On 24 Aug 2003 22:46:30 -0700,

http://www.velocityreviews.com/forums/(E-Mail Removed) (Vivi) wrote in

comp.lang.c++:

> I am trying to find an elegant solution for the "unsigned __int64

> overflow problem" or in general an "unsigned int overflow detection

> problem". In particular, I just have written a little program that

> calculates "aliquot sequences" using unsigned __int64. That gives me

> integers up to 19 digits and that's all I need for now, but the

> sequences often grow fast beyond the _UI64_MAX (maximum value of

> __int64) and in that case, the __int64 variables assume incorrect

> values (pretty much, garbage).

>

> I was wondering if there is an elegant way, not crucially affecting

> the calculation speed, of detecting if an unsigned __int64 (or any

> other unsigned int) variable "got over the limit".

>

> Thanks, Vivi
Note that __int64 is not a standard C++ data type. It is an

acceptable representation for the C "long long" type which will

probably be added to the next version of the C++ standard, but for now

it is not a part of the language.

If/when "long long" is added to the C++ language, the unsigned version

will have exactly the same behavior as all of the other C and C++

unsigned types. Specifically, they can't overflow. If a calculation

or conversion produces a value outside the range of the unsigned type,

it is modified by repeatedly adding or subtracting one mare than the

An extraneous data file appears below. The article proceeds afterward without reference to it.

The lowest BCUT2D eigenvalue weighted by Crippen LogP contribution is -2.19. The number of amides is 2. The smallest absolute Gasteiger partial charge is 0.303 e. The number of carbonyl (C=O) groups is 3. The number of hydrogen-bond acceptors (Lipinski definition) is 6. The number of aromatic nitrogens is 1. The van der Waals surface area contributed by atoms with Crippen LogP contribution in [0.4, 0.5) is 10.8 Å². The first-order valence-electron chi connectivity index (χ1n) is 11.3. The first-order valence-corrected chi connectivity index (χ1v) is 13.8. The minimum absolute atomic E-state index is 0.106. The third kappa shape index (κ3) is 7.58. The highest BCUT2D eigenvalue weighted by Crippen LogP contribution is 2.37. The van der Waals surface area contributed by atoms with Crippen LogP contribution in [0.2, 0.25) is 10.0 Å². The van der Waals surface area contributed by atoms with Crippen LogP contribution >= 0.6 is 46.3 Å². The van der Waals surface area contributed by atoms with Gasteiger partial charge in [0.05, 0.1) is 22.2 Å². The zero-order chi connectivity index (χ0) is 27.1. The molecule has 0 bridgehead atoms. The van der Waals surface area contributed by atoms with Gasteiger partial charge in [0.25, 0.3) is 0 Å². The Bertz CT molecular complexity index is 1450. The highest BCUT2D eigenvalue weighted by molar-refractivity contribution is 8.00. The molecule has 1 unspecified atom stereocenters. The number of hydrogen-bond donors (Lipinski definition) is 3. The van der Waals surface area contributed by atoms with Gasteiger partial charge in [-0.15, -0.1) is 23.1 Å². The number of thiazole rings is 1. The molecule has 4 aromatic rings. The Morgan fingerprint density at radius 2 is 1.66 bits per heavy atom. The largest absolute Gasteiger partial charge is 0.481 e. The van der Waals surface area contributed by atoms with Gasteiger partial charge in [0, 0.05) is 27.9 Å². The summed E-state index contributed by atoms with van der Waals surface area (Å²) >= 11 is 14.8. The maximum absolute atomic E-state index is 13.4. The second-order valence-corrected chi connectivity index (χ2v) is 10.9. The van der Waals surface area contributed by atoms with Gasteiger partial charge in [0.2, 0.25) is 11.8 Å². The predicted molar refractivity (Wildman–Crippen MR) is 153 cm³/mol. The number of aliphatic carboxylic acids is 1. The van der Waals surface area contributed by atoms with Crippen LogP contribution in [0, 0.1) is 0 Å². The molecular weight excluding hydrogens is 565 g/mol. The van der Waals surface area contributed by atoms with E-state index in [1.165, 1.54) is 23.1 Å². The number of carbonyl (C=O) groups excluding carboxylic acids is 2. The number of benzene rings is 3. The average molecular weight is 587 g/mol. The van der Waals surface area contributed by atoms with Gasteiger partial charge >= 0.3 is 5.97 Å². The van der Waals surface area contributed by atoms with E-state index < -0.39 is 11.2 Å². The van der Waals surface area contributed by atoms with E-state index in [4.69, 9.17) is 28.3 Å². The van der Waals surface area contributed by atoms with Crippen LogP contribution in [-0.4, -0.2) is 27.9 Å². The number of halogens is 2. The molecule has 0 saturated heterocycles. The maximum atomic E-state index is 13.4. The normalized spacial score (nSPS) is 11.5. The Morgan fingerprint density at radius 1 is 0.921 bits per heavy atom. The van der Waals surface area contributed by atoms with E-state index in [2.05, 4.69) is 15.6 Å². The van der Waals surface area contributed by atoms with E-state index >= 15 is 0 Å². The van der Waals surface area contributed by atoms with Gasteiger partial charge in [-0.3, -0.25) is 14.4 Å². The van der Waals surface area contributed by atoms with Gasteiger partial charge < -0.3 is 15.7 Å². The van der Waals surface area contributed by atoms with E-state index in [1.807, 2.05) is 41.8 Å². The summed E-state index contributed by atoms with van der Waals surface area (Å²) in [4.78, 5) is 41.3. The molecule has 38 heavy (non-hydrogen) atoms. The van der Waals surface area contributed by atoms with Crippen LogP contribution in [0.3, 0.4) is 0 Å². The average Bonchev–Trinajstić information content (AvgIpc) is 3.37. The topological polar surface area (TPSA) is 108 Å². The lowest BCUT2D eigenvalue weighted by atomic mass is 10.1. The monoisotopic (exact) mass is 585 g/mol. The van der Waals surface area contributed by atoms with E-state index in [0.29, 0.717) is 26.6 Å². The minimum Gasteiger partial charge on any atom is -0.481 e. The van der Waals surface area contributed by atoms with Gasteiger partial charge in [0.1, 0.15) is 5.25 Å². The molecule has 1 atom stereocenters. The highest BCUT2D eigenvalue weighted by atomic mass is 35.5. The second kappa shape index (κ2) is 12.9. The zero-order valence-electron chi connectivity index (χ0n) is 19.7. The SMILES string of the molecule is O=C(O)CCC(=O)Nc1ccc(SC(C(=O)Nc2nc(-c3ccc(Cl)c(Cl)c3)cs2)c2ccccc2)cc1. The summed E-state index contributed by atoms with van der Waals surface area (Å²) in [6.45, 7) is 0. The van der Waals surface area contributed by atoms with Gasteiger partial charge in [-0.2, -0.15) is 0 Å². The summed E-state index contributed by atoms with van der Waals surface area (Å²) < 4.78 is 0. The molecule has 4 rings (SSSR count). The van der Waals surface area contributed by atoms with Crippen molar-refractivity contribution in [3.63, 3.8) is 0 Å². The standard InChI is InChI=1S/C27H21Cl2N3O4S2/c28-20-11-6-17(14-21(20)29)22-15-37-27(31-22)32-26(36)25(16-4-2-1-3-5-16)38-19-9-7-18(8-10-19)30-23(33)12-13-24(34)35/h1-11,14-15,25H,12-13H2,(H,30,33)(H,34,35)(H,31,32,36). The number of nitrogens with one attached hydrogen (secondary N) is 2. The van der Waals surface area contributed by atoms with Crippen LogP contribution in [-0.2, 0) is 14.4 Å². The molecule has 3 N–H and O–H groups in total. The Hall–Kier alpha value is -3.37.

type's maximum value until it is within range. This required behavior

is well-defined and guaranteed.

Essentially, that means you get the low 64 bits of the result, any

carry to higher bits is merely discarded.

As to whether or not you can detect this after the fact, you can do

this fairly easily for addition and subtraction for the unsigned

types:

Given any unsigned integer type UIT:

UIT u1, u2;

/* some values assigned to u1 and u2 */

/* want to add u2 to u1 unless it will overflow */

if (u1 + u2 < u1)

{

/* will overflow, do something */

}

else

{

/* won't overflow, OK to continue */

u1 += u2;

}

Likewise for subtraction:

if (u1 - u2 > u1)

{

/* would underflow */

}

else

{

u1 -= u2;

}

Off the top of my head, I think you must pre-test for division, using

UIT_MAX from <climits>:

if (UIT_MAX / u2 < u1)

{

/* u1 * u2 will wrap */

}

else

{

u1 *= u2;

}

As to how long that takes, and whether or not it crucially affects the

calculation speed, only you can determine that.

--

Jack Klein

Home:

http://JK-Technology.Com
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